Key to boosting enrollment; wooing older students, workers

IVCC officials hope to overcome slumping enrollment by making it harder to “just say no” to a community college education.
The college is reaching out to new students where they play, live and work, using new technology and old-fashioned legwork. Recognizing that keeping students is as important as recruiting them, it seeks to stem drop-outs and streamline classes-to-job routes.

“We want to make it difficult for students to say no to an IVCC career or say ‘I can’t,’ or ‘I won’t,’” said Mark Grzybowski, director of admissions and records.

Spring 2015 enrollment at the main campus appears to fall about 300 students short of 2014, from 3,500 to about 3,200. Students signed up for 1,500 fewer credit hours, about 5 percent fewer than last year, according to preliminary figures.

Though IVCC retains a steady grasp on recent high school graduates – attracting more than 30 percent of those in the area – it struggles to entice and retain older adults, Grzybowski says.

Recent enrollment fluctuations mirror high school enrollment and reflect a rosier jobs picture – in a way. Enrollments pale during robust economies and surge when the economy sours. Economic conditions force potential students – especially those in the prime family-raising, wage-earning years – to decide between work and paycheck or school and the investment of time and money to train for better jobs and higher paychecks.

IVCC is not alone. Of the state’s 39 community colleges, 31 saw their enrollments slip, said Fran Brolley, director of community relations and development. After cresting in 2009-2010, community college enrollment receded on the wave of declining high school populations and as federal funding dried up for retraining programs.

IVCC enrollment of those ages 18-20 crept up a notch in 2014 after declining in the previous three years, while enrollment of students ages 31-60 continued to decline, figures show.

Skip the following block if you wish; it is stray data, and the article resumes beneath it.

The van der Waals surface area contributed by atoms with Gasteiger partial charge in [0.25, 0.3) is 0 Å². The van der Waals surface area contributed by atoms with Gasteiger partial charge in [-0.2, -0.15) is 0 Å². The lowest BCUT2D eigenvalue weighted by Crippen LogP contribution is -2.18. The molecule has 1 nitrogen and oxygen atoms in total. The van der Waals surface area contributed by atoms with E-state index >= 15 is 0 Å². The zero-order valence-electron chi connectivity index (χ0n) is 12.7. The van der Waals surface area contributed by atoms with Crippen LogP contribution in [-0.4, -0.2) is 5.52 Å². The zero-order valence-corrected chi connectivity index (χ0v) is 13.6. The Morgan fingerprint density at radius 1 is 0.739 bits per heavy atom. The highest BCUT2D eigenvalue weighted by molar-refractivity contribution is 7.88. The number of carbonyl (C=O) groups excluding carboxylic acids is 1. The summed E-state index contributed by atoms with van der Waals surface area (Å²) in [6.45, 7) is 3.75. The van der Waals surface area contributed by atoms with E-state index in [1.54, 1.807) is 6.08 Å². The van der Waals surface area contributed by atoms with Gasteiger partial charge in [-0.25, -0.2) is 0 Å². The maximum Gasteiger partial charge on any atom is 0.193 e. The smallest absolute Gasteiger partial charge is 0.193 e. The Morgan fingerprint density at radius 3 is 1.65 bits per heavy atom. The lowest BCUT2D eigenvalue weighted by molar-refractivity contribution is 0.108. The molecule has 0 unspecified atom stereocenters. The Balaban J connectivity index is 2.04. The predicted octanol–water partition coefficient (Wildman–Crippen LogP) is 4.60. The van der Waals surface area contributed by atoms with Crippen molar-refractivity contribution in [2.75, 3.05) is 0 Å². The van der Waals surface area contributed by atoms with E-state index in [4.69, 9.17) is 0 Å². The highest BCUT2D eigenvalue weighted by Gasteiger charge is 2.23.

Lower enrollment means fewer class sections available and more part-time staff and faculty, which could translate into longer lines to register, see a counselor or financial aid officer, or use the Learning Commons, Grzybowski said.

Enrollment also declined at the satellite campus Ottawa Center, which saw about half the students it had two years ago. The college and the city of Ottawa just renewed a five-year lease on the facility.

“No matter how well we promote the site, we still hear that people don’t realize it’s there,” Grzybowski said. Yet the satellite attracts flocks of people at Express Registration and outshines the home campus in generating credit hours, he added.

The satellite’s selection of classes is restricted by limited lab space and difficulty in finding qualified part-time faculty, Gryzbowski said, but he remains confident in its potential. “Enrollment is cyclical: as it rebounds here, it will rebound there as well.”

IVCC is committed to the satellite and couldn’t find a better partner than the city of Ottawa, Brolley agreed.

Grzybowski doesn’t believe recent tuition increases are dampening enthusiasm. “I think we’re priced fairly for our market, and that we’ve developed enough programs and financial aid options to balance out tuition increases,” he said. He also does not anticipate large tuition increases in the future.

He says he’s “optimistic for the future, but disappointed … no, deflated … for the present. We’re trying all these initiatives, but could we do more?” he wonders.

Among the incentives:
• Programs that fast-track to careers and build skills in months rather than years, and partnerships with industries that embrace that potential labor pool.
• Relaxed registration deadlines, which paid off again when the first three days of the spring term found nearly 200 new students waiting to see counselors. Last fall’s late registrants stuck with their studies and performed as well as students who registered by the regular deadline.
• Retention of at-risk students by following their progress and instantly supplying counseling, encouragement and other assistance if they start to struggle. The program, piloted last fall, could eventually be expanded campus-wide.
• Regular presence on social media sites such as Facebook, Twitter and Pinterest because “you have to go where potential students are, and (social media) is where they’re at,” Grzybowski said. By next fall, current students might even register through a mobile app that presently connects them to their campus accounts.
• Raising awareness among Hispanics through Spanish-language radio ads.